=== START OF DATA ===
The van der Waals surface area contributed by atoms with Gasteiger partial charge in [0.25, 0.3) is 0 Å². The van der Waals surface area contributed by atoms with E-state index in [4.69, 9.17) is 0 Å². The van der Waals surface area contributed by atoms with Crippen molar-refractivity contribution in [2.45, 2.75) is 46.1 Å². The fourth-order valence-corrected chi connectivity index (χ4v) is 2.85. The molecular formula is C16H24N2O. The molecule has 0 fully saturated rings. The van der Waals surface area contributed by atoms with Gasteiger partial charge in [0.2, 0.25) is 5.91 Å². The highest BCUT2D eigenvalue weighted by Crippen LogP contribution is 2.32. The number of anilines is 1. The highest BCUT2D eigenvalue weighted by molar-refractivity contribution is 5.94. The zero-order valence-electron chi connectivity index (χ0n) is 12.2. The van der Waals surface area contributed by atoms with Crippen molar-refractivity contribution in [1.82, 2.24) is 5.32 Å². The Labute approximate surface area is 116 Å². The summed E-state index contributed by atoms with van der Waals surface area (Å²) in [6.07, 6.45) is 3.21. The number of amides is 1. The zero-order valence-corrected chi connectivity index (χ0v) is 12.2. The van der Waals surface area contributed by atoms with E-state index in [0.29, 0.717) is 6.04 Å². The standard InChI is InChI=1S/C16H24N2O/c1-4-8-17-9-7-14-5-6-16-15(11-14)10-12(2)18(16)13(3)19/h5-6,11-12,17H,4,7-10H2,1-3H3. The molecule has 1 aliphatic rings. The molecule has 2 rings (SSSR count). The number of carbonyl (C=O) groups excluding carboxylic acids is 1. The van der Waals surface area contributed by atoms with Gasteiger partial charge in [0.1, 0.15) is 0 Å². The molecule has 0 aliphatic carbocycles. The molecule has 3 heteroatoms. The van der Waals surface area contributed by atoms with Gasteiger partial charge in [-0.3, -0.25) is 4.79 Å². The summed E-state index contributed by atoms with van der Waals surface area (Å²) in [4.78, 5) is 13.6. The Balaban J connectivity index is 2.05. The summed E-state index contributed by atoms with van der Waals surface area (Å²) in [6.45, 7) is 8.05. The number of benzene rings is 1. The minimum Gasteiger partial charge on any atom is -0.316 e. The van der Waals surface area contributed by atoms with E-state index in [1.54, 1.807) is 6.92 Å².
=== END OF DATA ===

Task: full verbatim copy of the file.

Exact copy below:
The van der Waals surface area contributed by atoms with Gasteiger partial charge in [0.25, 0.3) is 0 Å². The van der Waals surface area contributed by atoms with E-state index in [4.69, 9.17) is 0 Å². The van der Waals surface area contributed by atoms with Crippen molar-refractivity contribution in [2.45, 2.75) is 46.1 Å². The fourth-order valence-corrected chi connectivity index (χ4v) is 2.85. The molecular formula is C16H24N2O. The molecule has 0 fully saturated rings. The van der Waals surface area contributed by atoms with Gasteiger partial charge in [0.2, 0.25) is 5.91 Å². The highest BCUT2D eigenvalue weighted by Crippen LogP contribution is 2.32. The number of anilines is 1. The highest BCUT2D eigenvalue weighted by molar-refractivity contribution is 5.94. The zero-order valence-electron chi connectivity index (χ0n) is 12.2. The van der Waals surface area contributed by atoms with Crippen molar-refractivity contribution in [1.82, 2.24) is 5.32 Å². The Labute approximate surface area is 116 Å². The summed E-state index contributed by atoms with van der Waals surface area (Å²) in [6.07, 6.45) is 3.21. The number of amides is 1. The zero-order valence-corrected chi connectivity index (χ0v) is 12.2. The van der Waals surface area contributed by atoms with E-state index in [0.29, 0.717) is 6.04 Å². The standard InChI is InChI=1S/C16H24N2O/c1-4-8-17-9-7-14-5-6-16-15(11-14)10-12(2)18(16)13(3)19/h5-6,11-12,17H,4,7-10H2,1-3H3. The molecule has 1 aliphatic rings. The molecule has 2 rings (SSSR count). The number of carbonyl (C=O) groups excluding carboxylic acids is 1. The van der Waals surface area contributed by atoms with Gasteiger partial charge in [0.1, 0.15) is 0 Å². The molecule has 0 aliphatic carbocycles. The molecule has 3 heteroatoms. The van der Waals surface area contributed by atoms with Gasteiger partial charge in [-0.3, -0.25) is 4.79 Å². The summed E-state index contributed by atoms with van der Waals surface area (Å²) in [4.78, 5) is 13.6. The Balaban J connectivity index is 2.05. The summed E-state index contributed by atoms with van der Waals surface area (Å²) in [6.45, 7) is 8.05. The number of benzene rings is 1. The minimum Gasteiger partial charge on any atom is -0.316 e. The van der Waals surface area contributed by atoms with E-state index in [1.54, 1.807) is 6.92 Å².